V. The rapid deployment of AI-enabled systems is raising serious questions and societal challenges encompassing a broad range of capabilities and issues. Novel AI technologies have been deployed quickly into market before incorporating systems engineering, safety design principles, best practices, and societal considerations. Research is needed into the incorporation into AI systems of responsibility criteria in autonomy and assistance in order to enable frameworks that are suitable for operations in critical domains, as well as a clear articulation of the limits of AI-enabled systems—settings where such systems might on balance provide more harm than good. Research is also needed into what these best practices might be and what kinds of institutional or legal scaffolding would make them most effective. It is critical for these efforts to be supported as an integral part of AI research and development, rather than as ex post facto analysis of systems after they are built. Considerations include the fairness of decisions made by these systems, as well as their potential to introduce and amplify structural patterns of inequality and distortions of the truth. The ethical ramifications of AI-assisted decision making and content generation are critical near-term issues, given that these technologies are being used as replacements of, or assistants to, human decision makers in areas as crucial to individual lives and societal well-being as criminal justice, predictive policing, credit risk systems, employment, college admissions, student and teacher evaluation, autonomous vehicles, and national security. In all of these diverse settings, AI technologies have the potential to introduce profound structural change in the way we make decisions, who gets to make them, and for whom. AI assistance is also being used extensively for content filtering and dissemination—especially on social media, mostly invisibly, and sometimes with significant consequences. It is important to ensure that these systems are designed and deployed safely and responsibly, and with adequate oversight. It is presently challenging to explain the decisions of current AI methods, for instance, leaving the user in the dark as to which factors influenced the outcomes. Addressing this constellation of challenges will require deep, extensive studies of the interactions among AI, ethics, and society, with concern for a broad range of normative questions including fairness, accountability, and transparency in AI-assisted decision making. We will also need to identify different ways of thinking about the design of these systems so that such concerns are taken into account before they are deployed and cause harm. This kind of multidisciplinary effort is naturally and best located at the nexus of the social sciences, humanities, and computing and within university environments. Locating these efforts within university environments is also important in the light of rapidly differing incentives between industry and academia that are influencing the increasing tension around the social and ethical ramifications of widely deployed AI systems.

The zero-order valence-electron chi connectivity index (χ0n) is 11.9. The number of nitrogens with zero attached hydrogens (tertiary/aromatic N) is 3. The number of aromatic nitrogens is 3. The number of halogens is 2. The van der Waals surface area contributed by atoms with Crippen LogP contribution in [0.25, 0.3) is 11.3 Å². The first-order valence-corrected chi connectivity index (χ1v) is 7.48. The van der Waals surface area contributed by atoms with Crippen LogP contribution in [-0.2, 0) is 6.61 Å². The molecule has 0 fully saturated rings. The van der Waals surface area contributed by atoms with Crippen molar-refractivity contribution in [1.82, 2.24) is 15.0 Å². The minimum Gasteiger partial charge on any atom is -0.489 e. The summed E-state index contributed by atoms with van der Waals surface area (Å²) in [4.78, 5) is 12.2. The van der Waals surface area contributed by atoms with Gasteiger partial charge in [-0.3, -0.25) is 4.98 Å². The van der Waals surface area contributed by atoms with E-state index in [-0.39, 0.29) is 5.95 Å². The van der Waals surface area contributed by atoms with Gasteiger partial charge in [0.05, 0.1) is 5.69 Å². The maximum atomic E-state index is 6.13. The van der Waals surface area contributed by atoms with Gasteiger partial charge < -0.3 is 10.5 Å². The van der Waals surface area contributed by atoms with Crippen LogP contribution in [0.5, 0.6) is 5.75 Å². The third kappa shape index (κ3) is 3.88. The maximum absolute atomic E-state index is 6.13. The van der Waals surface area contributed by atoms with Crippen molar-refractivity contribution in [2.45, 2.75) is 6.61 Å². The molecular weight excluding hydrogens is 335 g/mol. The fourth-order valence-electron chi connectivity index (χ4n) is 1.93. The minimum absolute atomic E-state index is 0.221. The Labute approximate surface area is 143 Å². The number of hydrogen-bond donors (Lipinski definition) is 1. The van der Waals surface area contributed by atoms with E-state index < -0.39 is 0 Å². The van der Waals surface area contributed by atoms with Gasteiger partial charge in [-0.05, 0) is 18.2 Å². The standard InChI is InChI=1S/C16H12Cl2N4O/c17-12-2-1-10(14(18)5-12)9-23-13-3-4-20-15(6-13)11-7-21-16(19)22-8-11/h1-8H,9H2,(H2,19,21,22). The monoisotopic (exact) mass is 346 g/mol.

VI. Significant strategic investments in AI by the United States will catalyze major scientific, technological, societal, and economic progress. Important advances have been propelled by significant US investments in audacious projects over the past 50 years. The Laser Interferometer Gravitational Wave Observatory ($1.1B), for instance, led to the discovery of gravitational waves. The Human Genome Project ($2.7B) was the driver of major innovations in biomedical research. The Apollo program ($144B) not only accelerated space travel but also catalyzed many scientific contributions. AI is ready for similar forward leaps. Recognizing this, other major industrialized countries are already embarking on major AI research and education programs. As of the time of this writing, Germany and France have allocated 3B and 1.5B euros to AI, respectively. The UK has pledged an investment of 1B pounds in AI, together with dedicated funding for 1,000 PhDs and 8,000 specialized teachers in AI, and has repurposed its flagship Turing Institute into a major data-driven AI research center. China has announced that it will invest billions in AI over the next five years, creating at least four $50M/year AI Centers and a $1B/year National AI Research laboratory with thousands of AI researchers and engineers, and committing to training 500 instructors and 5,000 students at major universities. Significant investments in AI, structured with the guidance of this document, will allow the US to take the forefront in propelling the field into a new research era and create significant impact across all sectors of society and the economy.